As to how dangerous the Aliens are, you can see that they are physically dangerous, but -- save for the Queen -- not very bright. Somewhere along the way I got the idea they were probably not as smart as the average German Shepherd Dog (I know some people who probably aren't that smart), so they are less dangerous by far than the Predators. The guy with the gun and the brain is the nastier enemy, and since the Predators use the Aliens as training tools (and war toys), it's pretty obvious to me who is more dangerous.

Steve


SiL

SiL

#37
They knew how to cut the power. I don't know many German Shepherds which can cut the power to an installation.

Kimarhi

Kimarhi

#38
The lack of intelligence thing is typically based soley on what a person wants to see in the film.

The Alien positioning itself inbetween Parker and Lambert, escaping to the shuttle, cutting the power, waiting for the most oppurtune time to strike, using the elevator (regardless of the elevator returning to top level on its own, the queen still had to grasp the situation of what the elevator would do if she entered it) going for leaders/pilots first...........are all deliberate acts, or coincidence.

To me they were deliberate, and I always liked to think there was something of learning intelligence there, whether or not the base was intelligent or not, it could learn from its mistakes.  Of course you can't fault people for seeing it the other way either.  Also take into account the authors of that time didn't have Alien Res as a reference point.  There was no genetic memory at that time to say that the Aliens would know how to do this or that from past experiences.

SM

SM

#39
Quoteand since the Predators use the Aliens as training tools (and war toys),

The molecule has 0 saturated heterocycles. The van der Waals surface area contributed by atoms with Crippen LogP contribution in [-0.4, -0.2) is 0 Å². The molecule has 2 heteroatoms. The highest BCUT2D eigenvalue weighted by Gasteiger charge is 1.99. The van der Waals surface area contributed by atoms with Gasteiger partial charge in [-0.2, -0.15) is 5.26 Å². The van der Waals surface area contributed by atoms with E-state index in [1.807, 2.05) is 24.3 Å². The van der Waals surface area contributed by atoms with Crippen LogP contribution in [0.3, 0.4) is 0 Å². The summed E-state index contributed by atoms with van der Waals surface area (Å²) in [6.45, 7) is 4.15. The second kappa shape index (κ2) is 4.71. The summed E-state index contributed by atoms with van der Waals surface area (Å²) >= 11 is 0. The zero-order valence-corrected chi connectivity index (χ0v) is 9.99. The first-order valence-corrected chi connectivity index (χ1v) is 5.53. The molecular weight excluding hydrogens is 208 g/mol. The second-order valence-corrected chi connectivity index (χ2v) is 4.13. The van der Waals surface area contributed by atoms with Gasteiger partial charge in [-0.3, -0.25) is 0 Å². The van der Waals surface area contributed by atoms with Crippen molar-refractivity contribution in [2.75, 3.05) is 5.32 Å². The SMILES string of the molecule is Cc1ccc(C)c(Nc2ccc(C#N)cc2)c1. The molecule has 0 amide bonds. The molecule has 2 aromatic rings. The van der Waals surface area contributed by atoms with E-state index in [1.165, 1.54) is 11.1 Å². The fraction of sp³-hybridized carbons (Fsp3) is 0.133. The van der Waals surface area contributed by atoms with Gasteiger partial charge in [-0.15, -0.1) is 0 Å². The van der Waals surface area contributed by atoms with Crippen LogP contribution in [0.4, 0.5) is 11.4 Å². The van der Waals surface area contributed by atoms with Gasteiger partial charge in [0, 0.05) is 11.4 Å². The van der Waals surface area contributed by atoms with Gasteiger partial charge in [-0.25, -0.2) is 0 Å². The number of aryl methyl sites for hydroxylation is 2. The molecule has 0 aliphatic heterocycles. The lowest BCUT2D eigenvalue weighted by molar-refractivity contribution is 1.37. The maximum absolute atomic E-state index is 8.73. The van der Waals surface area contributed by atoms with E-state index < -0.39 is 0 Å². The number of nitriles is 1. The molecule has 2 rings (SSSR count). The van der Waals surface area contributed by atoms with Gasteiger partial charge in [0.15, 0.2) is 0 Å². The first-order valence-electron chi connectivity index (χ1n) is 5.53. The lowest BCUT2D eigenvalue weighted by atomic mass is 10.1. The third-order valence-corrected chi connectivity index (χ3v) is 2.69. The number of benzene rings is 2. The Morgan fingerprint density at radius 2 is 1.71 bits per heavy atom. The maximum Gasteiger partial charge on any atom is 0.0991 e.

Which is a concept that always irritated the hell out of me.  It weakens the Aliens in the extreme.  It reduces one of most iconic movie monsters to the level of game animals.  :P

QuoteThey knew how to cut the power. I don't know many German Shepherds which can cut the power to an installation.

And 12 module too.

SiL

SiL

#40
Twelve module was bummed by the bad landing. It subsequent re-failure I'd put down to it being improperly fixed the first time. Then again, Parker did say 'When we fix something it stays fixed' ...

Yeah, the concept of them just being toys annoys the everloving shit out of me. It's so demeaning.

No offense.

steveperry

steveperry

#41
Ever been to a dog agility or rally and obedience show?

Go to one, then come back and tell me you don't think dogs can run with the aliens. They do things I can't do. And Lassie used to come home and report on Timmy falling into the well all the time ...

I'm being facetious, of course, but if you think the Hard Meat are smarter than the Yautja, you didn't see the same movies, nor read the same graphic novels and books as I. The Queen, yeah. The drones do what she tells them. If they cut the power, it's because the Queen sent them to do it.

I didn't come up with the notion that the aliens are war toys, but it makes perfect sense to me that they were artificially-developed as bioweapons by *some*body. Why would a naturally-evolved creature need acid blood, save as a form of protection from something nastier that was apt to eat it?

What else in the universe have we seen that is nasty enough to eat Aliens?

That the Predators used the Aliens as training devices runs through the series. It is what it is, no help for that. I don't see it as demeaning at all.

Kimarhi

Kimarhi

#42
It still boils down to authors intent.  Stradley came up with the notion that the Aliens were far weaker and less equipped to handle the predators than vice versa.  He carried the idea over to AvP War.  Claremont would do practically the same thing in Dots (the aliens being so insignificant that they warranted one issue sans queen).  However, Edington in AvP Eternal (sorry if this is mispelled) and Paul Anderson in the AvP movie seemed to have a different take on the Aliens and made them far more lethal.

I think part of the problem is Aliens being the most well liked movie in the series, takes precedance of what is shown in the other three films.  And even Aliens isn't quite as bad as people make it out to be with the aliens.  Only thirty something deaths are shown (of course we can assume a few more died than is shown) dying on screen, out of the hundred and fifty something still alive.  Judging by the continous high motion tracker readings throughout the movies (including after the ops battle), I don't think the marines put quite as much of a dent in their population as we thought they did.